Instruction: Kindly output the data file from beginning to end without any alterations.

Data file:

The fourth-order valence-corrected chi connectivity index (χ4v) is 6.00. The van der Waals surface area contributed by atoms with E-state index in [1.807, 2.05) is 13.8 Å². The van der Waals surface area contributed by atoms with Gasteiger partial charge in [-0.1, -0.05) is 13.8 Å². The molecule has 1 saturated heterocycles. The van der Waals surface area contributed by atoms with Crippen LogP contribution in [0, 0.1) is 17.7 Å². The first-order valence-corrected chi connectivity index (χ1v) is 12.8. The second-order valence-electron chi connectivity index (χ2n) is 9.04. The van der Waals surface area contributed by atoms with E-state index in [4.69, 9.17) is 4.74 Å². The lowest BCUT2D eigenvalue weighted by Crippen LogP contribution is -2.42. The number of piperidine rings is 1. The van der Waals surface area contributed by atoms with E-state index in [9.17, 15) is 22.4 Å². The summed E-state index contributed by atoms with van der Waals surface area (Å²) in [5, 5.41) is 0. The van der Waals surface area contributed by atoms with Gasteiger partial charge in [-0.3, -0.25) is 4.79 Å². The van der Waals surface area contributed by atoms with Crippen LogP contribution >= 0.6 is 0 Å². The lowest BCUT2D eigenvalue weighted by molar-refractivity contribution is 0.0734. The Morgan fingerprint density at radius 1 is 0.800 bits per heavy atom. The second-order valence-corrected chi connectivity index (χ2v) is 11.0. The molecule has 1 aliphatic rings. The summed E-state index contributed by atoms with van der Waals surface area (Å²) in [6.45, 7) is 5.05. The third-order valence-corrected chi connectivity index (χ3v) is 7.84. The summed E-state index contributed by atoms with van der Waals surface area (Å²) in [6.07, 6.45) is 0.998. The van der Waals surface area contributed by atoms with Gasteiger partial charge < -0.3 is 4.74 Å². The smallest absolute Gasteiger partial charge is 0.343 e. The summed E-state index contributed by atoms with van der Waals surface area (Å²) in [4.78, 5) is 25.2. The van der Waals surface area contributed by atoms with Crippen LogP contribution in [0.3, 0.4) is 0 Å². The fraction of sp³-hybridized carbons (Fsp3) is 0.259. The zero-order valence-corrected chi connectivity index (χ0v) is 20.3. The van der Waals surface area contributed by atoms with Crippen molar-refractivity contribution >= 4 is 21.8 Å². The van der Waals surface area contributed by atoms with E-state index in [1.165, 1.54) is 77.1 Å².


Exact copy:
The fourth-order valence-corrected chi connectivity index (χ4v) is 6.00. The van der Waals surface area contributed by atoms with E-state index in [1.807, 2.05) is 13.8 Å². The van der Waals surface area contributed by atoms with Gasteiger partial charge in [-0.1, -0.05) is 13.8 Å². The molecule has 1 saturated heterocycles. The van der Waals surface area contributed by atoms with Crippen LogP contribution in [0, 0.1) is 17.7 Å². The first-order valence-corrected chi connectivity index (χ1v) is 12.8. The second-order valence-electron chi connectivity index (χ2n) is 9.04. The van der Waals surface area contributed by atoms with E-state index in [4.69, 9.17) is 4.74 Å². The lowest BCUT2D eigenvalue weighted by Crippen LogP contribution is -2.42. The number of piperidine rings is 1. The van der Waals surface area contributed by atoms with E-state index in [9.17, 15) is 22.4 Å². The summed E-state index contributed by atoms with van der Waals surface area (Å²) in [5, 5.41) is 0. The van der Waals surface area contributed by atoms with Gasteiger partial charge in [-0.3, -0.25) is 4.79 Å². The van der Waals surface area contributed by atoms with Crippen LogP contribution >= 0.6 is 0 Å². The lowest BCUT2D eigenvalue weighted by molar-refractivity contribution is 0.0734. The Morgan fingerprint density at radius 1 is 0.800 bits per heavy atom. The second-order valence-corrected chi connectivity index (χ2v) is 11.0. The molecule has 1 aliphatic rings. The summed E-state index contributed by atoms with van der Waals surface area (Å²) in [6.45, 7) is 5.05. The third-order valence-corrected chi connectivity index (χ3v) is 7.84. The summed E-state index contributed by atoms with van der Waals surface area (Å²) in [6.07, 6.45) is 0.998. The van der Waals surface area contributed by atoms with Gasteiger partial charge < -0.3 is 4.74 Å². The smallest absolute Gasteiger partial charge is 0.343 e. The summed E-state index contributed by atoms with van der Waals surface area (Å²) in [4.78, 5) is 25.2. The van der Waals surface area contributed by atoms with Crippen LogP contribution in [0.3, 0.4) is 0 Å². The fraction of sp³-hybridized carbons (Fsp3) is 0.259. The zero-order valence-corrected chi connectivity index (χ0v) is 20.3. The van der Waals surface area contributed by atoms with Crippen molar-refractivity contribution >= 4 is 21.8 Å². The van der Waals surface area contributed by atoms with E-state index in [1.165, 1.54) is 77.1 Å².